“Do you remember those Kemp’s ice cream buckets?” says Patrick Adams when describing his initial foray into music. “I took five of those, grabbed a pair of drumsticks, and found some space around the house where I could make some noise.” That’s how it all started for Adams, who recalls that he was eight, maybe nine years old at the time.
Born and raised in South Minneapolis, Adams was literally a stone’s throw from the old Central High School. He had several older cousins who were musicians, which inspired his own interest. Those cousins included Robert Brown, Jr., a classmate of one Prince Rogers Nelson at Central during the mid-1970s.
“Everybody called him Bobby,” Adams explains. “I remember him telling me about conversations he had with Prince in school, the plans they both had to make their way in the world through music.” And when Prince’s debut album “For You” was released in 1978, Adams remembered just how proud and excited everyone in the neighborhood was.
“He was one of us. He made it. Maybe we could too.”
It was around that same time that Adams was entering Central High himself when his father surprised him with his first real drum kit. At 17, he was playing in a band with Bobby, who’d signed to City of Lakes Records. Before he knew it, Adams was keeping the beat on a hit that was in heavy rotation in clubs across the Twin Cities.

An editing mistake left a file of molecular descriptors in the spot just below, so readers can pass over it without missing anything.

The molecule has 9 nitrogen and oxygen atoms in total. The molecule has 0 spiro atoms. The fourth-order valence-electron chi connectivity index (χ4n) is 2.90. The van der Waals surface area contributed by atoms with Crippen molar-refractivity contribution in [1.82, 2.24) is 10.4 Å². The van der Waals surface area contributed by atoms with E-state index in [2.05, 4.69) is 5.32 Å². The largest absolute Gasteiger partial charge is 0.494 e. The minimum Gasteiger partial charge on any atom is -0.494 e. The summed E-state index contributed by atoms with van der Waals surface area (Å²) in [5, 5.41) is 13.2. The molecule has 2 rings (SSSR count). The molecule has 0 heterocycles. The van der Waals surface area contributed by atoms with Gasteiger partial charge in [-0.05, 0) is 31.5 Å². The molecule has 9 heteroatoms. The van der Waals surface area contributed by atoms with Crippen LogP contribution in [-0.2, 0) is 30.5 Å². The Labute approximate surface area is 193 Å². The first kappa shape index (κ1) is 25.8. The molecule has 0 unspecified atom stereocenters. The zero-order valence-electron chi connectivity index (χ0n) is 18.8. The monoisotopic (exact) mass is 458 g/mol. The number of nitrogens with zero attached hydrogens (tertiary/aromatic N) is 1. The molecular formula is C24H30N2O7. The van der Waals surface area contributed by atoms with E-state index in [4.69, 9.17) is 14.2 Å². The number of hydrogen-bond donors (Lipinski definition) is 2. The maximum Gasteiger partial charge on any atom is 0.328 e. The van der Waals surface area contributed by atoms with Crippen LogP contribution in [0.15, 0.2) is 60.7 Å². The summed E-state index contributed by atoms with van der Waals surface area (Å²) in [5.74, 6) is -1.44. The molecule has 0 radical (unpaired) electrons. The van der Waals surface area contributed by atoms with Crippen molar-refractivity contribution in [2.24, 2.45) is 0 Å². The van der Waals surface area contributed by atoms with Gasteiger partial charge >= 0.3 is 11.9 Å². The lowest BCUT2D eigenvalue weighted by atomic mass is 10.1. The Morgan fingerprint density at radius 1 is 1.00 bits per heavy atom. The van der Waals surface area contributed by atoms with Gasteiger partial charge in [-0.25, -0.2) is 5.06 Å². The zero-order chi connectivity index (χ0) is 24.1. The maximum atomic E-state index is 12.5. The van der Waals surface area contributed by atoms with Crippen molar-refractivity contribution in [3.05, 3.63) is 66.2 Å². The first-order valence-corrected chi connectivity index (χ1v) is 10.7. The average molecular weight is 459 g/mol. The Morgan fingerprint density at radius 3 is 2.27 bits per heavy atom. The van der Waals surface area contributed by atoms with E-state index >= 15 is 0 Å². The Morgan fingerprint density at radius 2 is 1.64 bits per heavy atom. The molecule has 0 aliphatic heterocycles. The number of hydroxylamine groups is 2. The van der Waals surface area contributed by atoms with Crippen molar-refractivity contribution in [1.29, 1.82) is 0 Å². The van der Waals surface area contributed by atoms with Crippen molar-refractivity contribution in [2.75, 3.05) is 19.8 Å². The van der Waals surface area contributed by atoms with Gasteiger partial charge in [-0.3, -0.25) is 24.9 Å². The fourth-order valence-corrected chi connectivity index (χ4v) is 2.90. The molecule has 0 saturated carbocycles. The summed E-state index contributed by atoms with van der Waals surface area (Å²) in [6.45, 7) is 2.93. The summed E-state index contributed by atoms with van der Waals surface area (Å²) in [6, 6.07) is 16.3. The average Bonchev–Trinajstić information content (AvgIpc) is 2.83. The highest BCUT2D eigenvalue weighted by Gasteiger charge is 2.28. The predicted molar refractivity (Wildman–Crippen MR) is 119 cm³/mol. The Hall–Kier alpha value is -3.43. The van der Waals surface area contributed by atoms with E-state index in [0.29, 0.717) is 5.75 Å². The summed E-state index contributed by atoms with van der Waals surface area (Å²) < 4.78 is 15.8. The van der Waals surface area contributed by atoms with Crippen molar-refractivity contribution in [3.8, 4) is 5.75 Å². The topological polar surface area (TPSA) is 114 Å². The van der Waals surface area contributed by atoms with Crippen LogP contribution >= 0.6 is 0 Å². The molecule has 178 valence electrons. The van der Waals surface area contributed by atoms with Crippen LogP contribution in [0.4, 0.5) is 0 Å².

Released in 1983, “Make You Mine (Tight Jeans),” which co-credited Adams on the arrangement and featured Denise Blaylark on vocals, is nine-plus minutes of pure funk that deftly captures what the Minneapolis Sound was all about. Forty years later, as Adams says himself, “It’s still bumpin’.”
As graduation drew near, Adams had a decision to make. A standout athlete at Central, he was considering scholarship offers to play college football. But he ultimately decided that wasn’t his calling.
“I’d put so much time and effort into this craft by then,” recalls Adams, “plus the idea of going out on the road, meeting girls. I said to myself, “‘Yeah. I think I’ll do this music thing.’”
Adams played in a couple more bands locally, but by the mid-80s he’d seen enough to know that bands break up all the time. “I didn’t want to be caught on the outside looking in.”
So he began to think about how he could chart his own course in the industry and remain self-sufficient at the same time.